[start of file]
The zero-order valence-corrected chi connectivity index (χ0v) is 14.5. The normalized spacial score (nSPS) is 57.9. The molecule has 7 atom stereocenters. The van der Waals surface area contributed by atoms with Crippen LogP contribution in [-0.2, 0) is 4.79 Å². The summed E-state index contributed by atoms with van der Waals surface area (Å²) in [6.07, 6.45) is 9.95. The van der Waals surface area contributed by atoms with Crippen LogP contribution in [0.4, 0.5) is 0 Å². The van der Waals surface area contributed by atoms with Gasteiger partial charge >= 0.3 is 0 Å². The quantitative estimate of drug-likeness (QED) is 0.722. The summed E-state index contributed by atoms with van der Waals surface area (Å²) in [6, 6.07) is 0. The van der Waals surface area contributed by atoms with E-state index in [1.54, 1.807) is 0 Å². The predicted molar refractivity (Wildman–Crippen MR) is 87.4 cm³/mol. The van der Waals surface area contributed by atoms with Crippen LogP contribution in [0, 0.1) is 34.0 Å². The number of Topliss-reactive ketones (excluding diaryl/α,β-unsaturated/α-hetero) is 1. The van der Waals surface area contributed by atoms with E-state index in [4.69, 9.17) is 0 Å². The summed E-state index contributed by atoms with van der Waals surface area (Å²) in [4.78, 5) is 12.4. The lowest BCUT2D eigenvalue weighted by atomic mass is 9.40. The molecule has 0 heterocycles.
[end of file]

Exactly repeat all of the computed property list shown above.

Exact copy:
The zero-order valence-corrected chi connectivity index (χ0v) is 14.5. The normalized spacial score (nSPS) is 57.9. The molecule has 7 atom stereocenters. The van der Waals surface area contributed by atoms with Crippen LogP contribution in [-0.2, 0) is 4.79 Å². The summed E-state index contributed by atoms with van der Waals surface area (Å²) in [6.07, 6.45) is 9.95. The van der Waals surface area contributed by atoms with Crippen LogP contribution in [0.4, 0.5) is 0 Å². The van der Waals surface area contributed by atoms with Gasteiger partial charge >= 0.3 is 0 Å². The quantitative estimate of drug-likeness (QED) is 0.722. The summed E-state index contributed by atoms with van der Waals surface area (Å²) in [6, 6.07) is 0. The van der Waals surface area contributed by atoms with E-state index in [1.54, 1.807) is 0 Å². The predicted molar refractivity (Wildman–Crippen MR) is 87.4 cm³/mol. The van der Waals surface area contributed by atoms with Crippen LogP contribution in [0, 0.1) is 34.0 Å². The number of Topliss-reactive ketones (excluding diaryl/α,β-unsaturated/α-hetero) is 1. The van der Waals surface area contributed by atoms with E-state index in [4.69, 9.17) is 0 Å². The summed E-state index contributed by atoms with van der Waals surface area (Å²) in [4.78, 5) is 12.4. The lowest BCUT2D eigenvalue weighted by atomic mass is 9.40. The molecule has 0 heterocycles.